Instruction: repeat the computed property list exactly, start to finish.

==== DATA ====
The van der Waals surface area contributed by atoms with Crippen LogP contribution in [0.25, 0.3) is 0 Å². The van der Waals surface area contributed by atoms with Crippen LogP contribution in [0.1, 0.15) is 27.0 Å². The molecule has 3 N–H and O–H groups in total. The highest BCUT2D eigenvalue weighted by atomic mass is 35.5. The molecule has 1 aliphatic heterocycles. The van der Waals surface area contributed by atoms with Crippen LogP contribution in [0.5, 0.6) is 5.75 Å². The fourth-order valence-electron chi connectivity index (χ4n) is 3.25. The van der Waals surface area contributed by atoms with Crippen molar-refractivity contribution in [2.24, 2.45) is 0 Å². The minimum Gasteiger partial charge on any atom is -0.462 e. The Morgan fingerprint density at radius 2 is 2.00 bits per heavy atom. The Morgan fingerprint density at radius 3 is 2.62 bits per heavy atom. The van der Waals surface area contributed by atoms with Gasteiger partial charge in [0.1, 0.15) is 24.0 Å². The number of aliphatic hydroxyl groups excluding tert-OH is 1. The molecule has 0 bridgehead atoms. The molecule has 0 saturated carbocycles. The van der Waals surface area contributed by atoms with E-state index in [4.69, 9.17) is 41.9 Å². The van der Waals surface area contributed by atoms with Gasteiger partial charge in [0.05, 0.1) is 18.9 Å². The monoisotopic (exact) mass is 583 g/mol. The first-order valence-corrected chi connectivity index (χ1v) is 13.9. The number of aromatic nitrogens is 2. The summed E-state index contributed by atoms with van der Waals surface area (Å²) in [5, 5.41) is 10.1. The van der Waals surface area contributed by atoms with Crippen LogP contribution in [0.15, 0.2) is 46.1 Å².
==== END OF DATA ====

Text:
The van der Waals surface area contributed by atoms with Crippen LogP contribution in [0.25, 0.3) is 0 Å². The van der Waals surface area contributed by atoms with Crippen LogP contribution in [0.1, 0.15) is 27.0 Å². The molecule has 3 N–H and O–H groups in total. The highest BCUT2D eigenvalue weighted by atomic mass is 35.5. The molecule has 1 aliphatic heterocycles. The van der Waals surface area contributed by atoms with Crippen LogP contribution in [0.5, 0.6) is 5.75 Å². The fourth-order valence-electron chi connectivity index (χ4n) is 3.25. The van der Waals surface area contributed by atoms with Crippen molar-refractivity contribution in [2.24, 2.45) is 0 Å². The minimum Gasteiger partial charge on any atom is -0.462 e. The Morgan fingerprint density at radius 2 is 2.00 bits per heavy atom. The Morgan fingerprint density at radius 3 is 2.62 bits per heavy atom. The van der Waals surface area contributed by atoms with Gasteiger partial charge in [0.1, 0.15) is 24.0 Å². The number of aliphatic hydroxyl groups excluding tert-OH is 1. The molecule has 0 bridgehead atoms. The molecule has 0 saturated carbocycles. The van der Waals surface area contributed by atoms with E-state index in [4.69, 9.17) is 41.9 Å². The van der Waals surface area contributed by atoms with Gasteiger partial charge in [0.05, 0.1) is 18.9 Å². The monoisotopic (exact) mass is 583 g/mol. The first-order valence-corrected chi connectivity index (χ1v) is 13.9. The number of aromatic nitrogens is 2. The summed E-state index contributed by atoms with van der Waals surface area (Å²) in [5, 5.41) is 10.1. The van der Waals surface area contributed by atoms with Crippen LogP contribution in [0.15, 0.2) is 46.1 Å².